The calculated values of the isotropic exchange interactions are shown as a function of the distance between Co atoms in a bulk Co fcc system and a semi-infinite Co fcc with (100) surface . In both cases we observe that the first nearest-neighbor exchange pair interactions have a ferromagnetic character, also we can see the oscillating behavior of the parameter with the distance. The order of magnitude of the isotropic exchange interaction is in agreement with those presented in Refs. [170,171] for the cases of thin films of Co on Cu(001) and for Co bulk [172,40].

We have to note the increment of the exchange pair interaction when the spins are close to the surface. This effects is clearly observed in the right pannel of Fig. 6.7. If we analyze in detail the graphic, we see that there is a decrease in the value of with the distance from the surface. Similar behaviour also occurs in system. Clearly, the isotropic exchange interaction values for nearest neighbors (NNs) depend on the position of the spin i, specifically on the atomic layer to which it belongs. The values of the isotropic exchange between NNs are also different if these NNs spins are coplanar or if they belong to different atomic layers.

With the aim to represent the behavior of the isotropic exchange interaction, we define two parameters and . is the isotropic exchange interaction between the spin i at layer p, and the spin j at layer q, and is the distance from the surface of the atomic layer of spin i. Here , where represents the label of the atomic surface (interface) layer, and is the plane index of the spin i. We have to note that when the spin i belongs to the surface or the interface, depending of the studied case.

Then we can analyze the behavior of with the proximity of the surface.

In Fig. 6.8 we plotted the calculated isotropic exchange interaction strength between the nearest neighbors in the same layer (left graph) and in different layers (right graph) (in meV) as a function of . The results are presented for Co(100) surface, and . In both cases, for NN in the same or in different atomic layer, the isotropic exchange parameter increases in the proximity of the surface.

Despite the fact that an increase in on the surface described above exists, it is possible that the total exchange interaction will be smaller at the surface due to the loss of neighbors in that layer. With this aim we introduce an effective exchange interaction parameter,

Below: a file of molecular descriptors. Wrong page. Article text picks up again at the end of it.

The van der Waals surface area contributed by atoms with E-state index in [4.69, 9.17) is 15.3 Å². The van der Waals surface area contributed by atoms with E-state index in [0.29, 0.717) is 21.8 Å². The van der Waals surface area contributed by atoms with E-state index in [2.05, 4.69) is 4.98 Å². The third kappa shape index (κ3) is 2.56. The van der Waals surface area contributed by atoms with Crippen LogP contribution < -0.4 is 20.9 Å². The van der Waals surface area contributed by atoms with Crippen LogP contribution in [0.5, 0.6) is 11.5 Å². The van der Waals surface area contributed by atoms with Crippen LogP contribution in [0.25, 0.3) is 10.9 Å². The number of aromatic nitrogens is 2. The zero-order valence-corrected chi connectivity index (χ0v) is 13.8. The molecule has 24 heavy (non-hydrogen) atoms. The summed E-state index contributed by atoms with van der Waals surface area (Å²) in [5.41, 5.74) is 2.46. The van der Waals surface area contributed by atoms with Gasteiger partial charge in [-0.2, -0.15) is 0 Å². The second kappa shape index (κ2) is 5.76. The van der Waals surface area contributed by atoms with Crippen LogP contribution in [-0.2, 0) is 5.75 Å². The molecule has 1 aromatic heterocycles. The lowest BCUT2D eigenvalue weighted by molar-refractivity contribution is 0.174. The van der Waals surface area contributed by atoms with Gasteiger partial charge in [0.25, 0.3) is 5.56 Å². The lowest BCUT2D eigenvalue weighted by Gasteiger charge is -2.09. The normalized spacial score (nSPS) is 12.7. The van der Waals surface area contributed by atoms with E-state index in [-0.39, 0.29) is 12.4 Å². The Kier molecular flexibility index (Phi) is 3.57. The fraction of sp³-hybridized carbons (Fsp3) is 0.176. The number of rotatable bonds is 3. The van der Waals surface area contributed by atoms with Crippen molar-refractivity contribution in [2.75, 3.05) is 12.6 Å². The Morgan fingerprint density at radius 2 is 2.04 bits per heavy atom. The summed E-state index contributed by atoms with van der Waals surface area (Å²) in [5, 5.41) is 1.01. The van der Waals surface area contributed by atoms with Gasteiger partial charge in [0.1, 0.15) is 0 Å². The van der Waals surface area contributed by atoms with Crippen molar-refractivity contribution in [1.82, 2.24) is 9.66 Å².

, defined as:

(103) |

The parameter corresponds to the energy cost of flipping a spin located at a layer from the surface.

In the left side of Fig. 6.9 we present this effective exchange interaction parameter as a function of the distance from the surface (interface) atomic layer (), in the various systems: Co (bulk), Co(100) surface, and . Fig 6.9 shows that the parameter has practically the bulk value (black line) in the central atomic layers, but at surfaces its value decreases. This comes from the fact that at the surface or interface the number of the neighbors is drastically reduced. However the exchange interaction decays rapidly with the distance between neighbors, thus the surface effects are practically negligible at two atomic layers from the surface.

The effective layer-resolved Curie temperature can be calculated from the value of the "effective" exchange interaction parameter using the mean-field expression:

(104) |

In the right side of Fig. 6.9, we plotted the values of the "effective" Curie temperature evaluated at different atomic layers. The black line represents the value of the Curie temperature evaluated from our effective exchange parameter for Co(bulk) which corresponds to and the dash line indicates the experimental value . From that values we can conclude that our calculations provide a slightly larger value (less than ).

Rocio Yanes